European Commission to Ban TikTok on Corporate Devices

European Commission to Ban TikTok on Corporate Devices

The European Commission has confirmed its decision to ban the use of video sharing app TikTok on its corporate devices.

The decision by the Commission also means that its staff will be unable to access TikTok on personal devices including mobile phones that are enrolled in the Commission mobile device service.

Staff at the Commission will be required to delete TikTok from devices that they use for professional business by March 15.

A statement from the Commission said that in order to increase its cybersecurity, the Commission’s Corporate Management Board has decided to suspend the use of the TikTok application on its corporate devices and on personal devices enrolled in the Commission mobile device service.

Owned by Chinese company, ByteDance, TikTok has faced scrutiny for its handling of user data due to its Chinese links.

TikTok was banned last year from federal government devices in the United States.

The statement from the European Commission said the reason for the decision was to protect against cybersecurity threats and actions which may be exploited for cyber-attacks against the corporate environment of the Commission. The security developments of other social media platforms will also be kept under constant review.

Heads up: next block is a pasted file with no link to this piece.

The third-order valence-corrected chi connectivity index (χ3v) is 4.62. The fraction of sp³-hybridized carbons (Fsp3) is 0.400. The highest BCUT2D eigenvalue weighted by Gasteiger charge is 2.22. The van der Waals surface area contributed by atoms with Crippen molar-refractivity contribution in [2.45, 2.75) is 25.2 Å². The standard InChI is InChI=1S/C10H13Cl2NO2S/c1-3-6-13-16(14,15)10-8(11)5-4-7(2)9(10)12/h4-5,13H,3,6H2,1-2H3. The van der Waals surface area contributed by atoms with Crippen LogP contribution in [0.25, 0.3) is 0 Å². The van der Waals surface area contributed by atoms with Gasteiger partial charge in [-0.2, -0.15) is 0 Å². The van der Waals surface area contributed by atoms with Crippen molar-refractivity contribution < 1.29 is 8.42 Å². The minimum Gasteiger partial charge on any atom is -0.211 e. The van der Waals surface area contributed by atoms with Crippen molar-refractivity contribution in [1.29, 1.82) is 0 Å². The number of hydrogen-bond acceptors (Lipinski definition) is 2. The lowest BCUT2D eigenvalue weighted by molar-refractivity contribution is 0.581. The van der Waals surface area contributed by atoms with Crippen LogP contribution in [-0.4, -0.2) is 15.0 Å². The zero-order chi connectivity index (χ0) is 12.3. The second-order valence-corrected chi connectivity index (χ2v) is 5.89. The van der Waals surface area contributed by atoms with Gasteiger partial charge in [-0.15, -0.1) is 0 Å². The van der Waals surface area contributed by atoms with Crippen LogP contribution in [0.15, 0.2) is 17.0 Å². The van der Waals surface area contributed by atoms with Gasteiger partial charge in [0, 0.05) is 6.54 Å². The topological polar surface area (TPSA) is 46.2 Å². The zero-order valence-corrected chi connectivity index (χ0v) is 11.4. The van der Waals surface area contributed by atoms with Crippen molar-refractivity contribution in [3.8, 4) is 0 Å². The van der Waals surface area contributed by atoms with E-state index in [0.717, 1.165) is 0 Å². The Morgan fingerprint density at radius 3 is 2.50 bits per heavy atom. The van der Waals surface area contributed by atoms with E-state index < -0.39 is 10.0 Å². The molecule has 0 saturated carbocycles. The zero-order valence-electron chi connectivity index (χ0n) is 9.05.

It said the decision is aligned with strict internal cybersecurity policies for use of mobile devices for work-related communications and that it complements long-standing Commission advice to staff to apply best practices when using social media platforms and to keep a high-level of cyber awareness in their daily work.

Shou Zi Chew, TikTok Chief Executive visited Brussels last month where he held talks with EU officials.  Concerns were expressed over the safety of European TikTok users’ data.

The company employs 5,000 people across 10 countries in the European region and is believed to have 125 million users across the European region.

The company is due to open a European Transparency Centre in Dublin next month

Caroline Greer, Director of Public Policy and Government Relations at TikTok, based in Brussels tweeted, The European Commission’s suspension of TikTok on corporate devices is misguided and based on fundamental misconceptions. We have requested a meeting to set the record straight.

A further tweet from Ms. Greer said, We are continuing to enhance our approach to data security – establishing three data centres in Europe to store user data locally; further reducing employee access to data; and minimising data flows outside of Europe.

Image by Solen Feyissa/Via UnSplash/https://unsplash.com/license

Antoinette Tyrrell is a writer and journalist who started her career in print and broadcast journalism in Ireland. An English and History graduate of the National University of Ireland, Maynooth, she worked for 11 years in corporate public relations for Irish Government bodies in the Foreign Direct Investment and Energy sectors.

She is the founder of GoWrite, a business writing and public relations consultancy. Her work has appeared in a range of national and international media and trade publications. She is also a traditionally published novelist of commercial fiction.

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